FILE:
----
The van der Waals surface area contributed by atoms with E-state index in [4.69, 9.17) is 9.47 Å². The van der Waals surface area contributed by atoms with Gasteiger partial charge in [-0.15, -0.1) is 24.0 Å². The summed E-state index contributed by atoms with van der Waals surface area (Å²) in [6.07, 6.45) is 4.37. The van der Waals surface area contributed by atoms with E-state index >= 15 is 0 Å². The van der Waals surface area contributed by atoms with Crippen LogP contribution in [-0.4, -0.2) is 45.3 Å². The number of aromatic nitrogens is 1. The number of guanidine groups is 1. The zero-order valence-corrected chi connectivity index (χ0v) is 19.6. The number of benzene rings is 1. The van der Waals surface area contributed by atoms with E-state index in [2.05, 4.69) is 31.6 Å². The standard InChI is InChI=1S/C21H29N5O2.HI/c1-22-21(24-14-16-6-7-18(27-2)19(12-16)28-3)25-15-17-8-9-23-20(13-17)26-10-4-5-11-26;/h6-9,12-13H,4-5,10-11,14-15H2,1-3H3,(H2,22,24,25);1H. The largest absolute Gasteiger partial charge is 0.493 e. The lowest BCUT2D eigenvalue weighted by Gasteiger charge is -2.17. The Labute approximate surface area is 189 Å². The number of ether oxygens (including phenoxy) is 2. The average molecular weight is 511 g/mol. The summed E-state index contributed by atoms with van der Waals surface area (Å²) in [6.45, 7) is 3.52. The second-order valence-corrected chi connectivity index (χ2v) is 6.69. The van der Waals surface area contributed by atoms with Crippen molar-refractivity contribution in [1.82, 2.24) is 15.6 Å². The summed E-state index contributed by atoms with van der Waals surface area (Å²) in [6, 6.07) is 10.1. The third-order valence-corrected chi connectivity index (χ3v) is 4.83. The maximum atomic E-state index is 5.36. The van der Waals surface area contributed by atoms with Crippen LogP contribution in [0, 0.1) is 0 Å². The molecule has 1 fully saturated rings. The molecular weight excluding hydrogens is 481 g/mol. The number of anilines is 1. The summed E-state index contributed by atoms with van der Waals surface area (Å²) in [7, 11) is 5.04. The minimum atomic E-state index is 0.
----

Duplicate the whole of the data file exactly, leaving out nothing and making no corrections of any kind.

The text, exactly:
The van der Waals surface area contributed by atoms with E-state index in [4.69, 9.17) is 9.47 Å². The van der Waals surface area contributed by atoms with Gasteiger partial charge in [-0.15, -0.1) is 24.0 Å². The summed E-state index contributed by atoms with van der Waals surface area (Å²) in [6.07, 6.45) is 4.37. The van der Waals surface area contributed by atoms with E-state index >= 15 is 0 Å². The van der Waals surface area contributed by atoms with Crippen LogP contribution in [-0.4, -0.2) is 45.3 Å². The number of aromatic nitrogens is 1. The number of guanidine groups is 1. The zero-order valence-corrected chi connectivity index (χ0v) is 19.6. The number of benzene rings is 1. The van der Waals surface area contributed by atoms with E-state index in [2.05, 4.69) is 31.6 Å². The standard InChI is InChI=1S/C21H29N5O2.HI/c1-22-21(24-14-16-6-7-18(27-2)19(12-16)28-3)25-15-17-8-9-23-20(13-17)26-10-4-5-11-26;/h6-9,12-13H,4-5,10-11,14-15H2,1-3H3,(H2,22,24,25);1H. The largest absolute Gasteiger partial charge is 0.493 e. The lowest BCUT2D eigenvalue weighted by Gasteiger charge is -2.17. The Labute approximate surface area is 189 Å². The number of ether oxygens (including phenoxy) is 2. The average molecular weight is 511 g/mol. The summed E-state index contributed by atoms with van der Waals surface area (Å²) in [6.45, 7) is 3.52. The second-order valence-corrected chi connectivity index (χ2v) is 6.69. The van der Waals surface area contributed by atoms with Crippen molar-refractivity contribution in [1.82, 2.24) is 15.6 Å². The summed E-state index contributed by atoms with van der Waals surface area (Å²) in [6, 6.07) is 10.1. The third-order valence-corrected chi connectivity index (χ3v) is 4.83. The maximum atomic E-state index is 5.36. The van der Waals surface area contributed by atoms with Crippen LogP contribution in [0, 0.1) is 0 Å². The molecule has 1 fully saturated rings. The molecular weight excluding hydrogens is 481 g/mol. The number of anilines is 1. The summed E-state index contributed by atoms with van der Waals surface area (Å²) in [7, 11) is 5.04. The minimum atomic E-state index is 0.